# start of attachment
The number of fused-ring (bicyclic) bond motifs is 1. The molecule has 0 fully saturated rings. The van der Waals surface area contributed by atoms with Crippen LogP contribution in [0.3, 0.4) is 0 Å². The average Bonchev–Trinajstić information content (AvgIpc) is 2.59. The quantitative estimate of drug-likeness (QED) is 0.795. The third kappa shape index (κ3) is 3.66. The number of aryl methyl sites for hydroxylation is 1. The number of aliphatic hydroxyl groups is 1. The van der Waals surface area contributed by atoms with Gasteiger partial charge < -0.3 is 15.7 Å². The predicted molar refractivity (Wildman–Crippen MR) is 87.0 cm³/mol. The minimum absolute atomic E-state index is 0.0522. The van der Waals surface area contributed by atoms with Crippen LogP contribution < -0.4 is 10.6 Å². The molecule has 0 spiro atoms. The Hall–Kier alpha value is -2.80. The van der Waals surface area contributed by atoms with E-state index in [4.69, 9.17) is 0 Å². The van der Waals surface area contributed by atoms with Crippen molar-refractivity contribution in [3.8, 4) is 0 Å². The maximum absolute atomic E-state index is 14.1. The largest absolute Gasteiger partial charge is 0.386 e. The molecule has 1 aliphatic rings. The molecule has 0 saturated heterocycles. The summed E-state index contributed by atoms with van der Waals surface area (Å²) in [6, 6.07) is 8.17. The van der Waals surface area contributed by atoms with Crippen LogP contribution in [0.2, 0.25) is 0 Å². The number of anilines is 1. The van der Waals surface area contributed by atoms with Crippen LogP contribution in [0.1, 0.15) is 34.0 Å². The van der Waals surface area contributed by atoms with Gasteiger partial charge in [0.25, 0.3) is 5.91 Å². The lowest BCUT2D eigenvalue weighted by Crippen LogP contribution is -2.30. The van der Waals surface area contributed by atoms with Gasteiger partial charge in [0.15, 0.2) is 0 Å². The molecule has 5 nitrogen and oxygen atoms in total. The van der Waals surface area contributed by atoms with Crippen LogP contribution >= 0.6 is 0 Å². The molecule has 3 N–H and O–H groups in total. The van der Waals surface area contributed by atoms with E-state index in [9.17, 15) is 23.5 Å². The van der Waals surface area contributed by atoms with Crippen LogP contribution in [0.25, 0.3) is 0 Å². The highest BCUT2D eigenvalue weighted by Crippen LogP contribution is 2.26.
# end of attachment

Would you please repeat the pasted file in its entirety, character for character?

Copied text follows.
The number of fused-ring (bicyclic) bond motifs is 1. The molecule has 0 fully saturated rings. The van der Waals surface area contributed by atoms with Crippen LogP contribution in [0.3, 0.4) is 0 Å². The average Bonchev–Trinajstić information content (AvgIpc) is 2.59. The quantitative estimate of drug-likeness (QED) is 0.795. The third kappa shape index (κ3) is 3.66. The number of aryl methyl sites for hydroxylation is 1. The number of aliphatic hydroxyl groups is 1. The van der Waals surface area contributed by atoms with Gasteiger partial charge < -0.3 is 15.7 Å². The predicted molar refractivity (Wildman–Crippen MR) is 87.0 cm³/mol. The minimum absolute atomic E-state index is 0.0522. The van der Waals surface area contributed by atoms with Crippen LogP contribution < -0.4 is 10.6 Å². The molecule has 0 spiro atoms. The Hall–Kier alpha value is -2.80. The van der Waals surface area contributed by atoms with E-state index in [4.69, 9.17) is 0 Å². The van der Waals surface area contributed by atoms with Crippen molar-refractivity contribution in [3.8, 4) is 0 Å². The maximum absolute atomic E-state index is 14.1. The largest absolute Gasteiger partial charge is 0.386 e. The molecule has 1 aliphatic rings. The molecule has 0 saturated heterocycles. The summed E-state index contributed by atoms with van der Waals surface area (Å²) in [6, 6.07) is 8.17. The van der Waals surface area contributed by atoms with Crippen LogP contribution in [0.2, 0.25) is 0 Å². The number of anilines is 1. The van der Waals surface area contributed by atoms with Crippen LogP contribution in [0.1, 0.15) is 34.0 Å². The van der Waals surface area contributed by atoms with Gasteiger partial charge in [0.25, 0.3) is 5.91 Å². The lowest BCUT2D eigenvalue weighted by Crippen LogP contribution is -2.30. The van der Waals surface area contributed by atoms with Gasteiger partial charge in [0.15, 0.2) is 0 Å². The molecule has 5 nitrogen and oxygen atoms in total. The van der Waals surface area contributed by atoms with Crippen LogP contribution >= 0.6 is 0 Å². The molecule has 3 N–H and O–H groups in total. The van der Waals surface area contributed by atoms with E-state index in [9.17, 15) is 23.5 Å². The van der Waals surface area contributed by atoms with Crippen LogP contribution in [0.25, 0.3) is 0 Å². The highest BCUT2D eigenvalue weighted by Crippen LogP contribution is 2.26.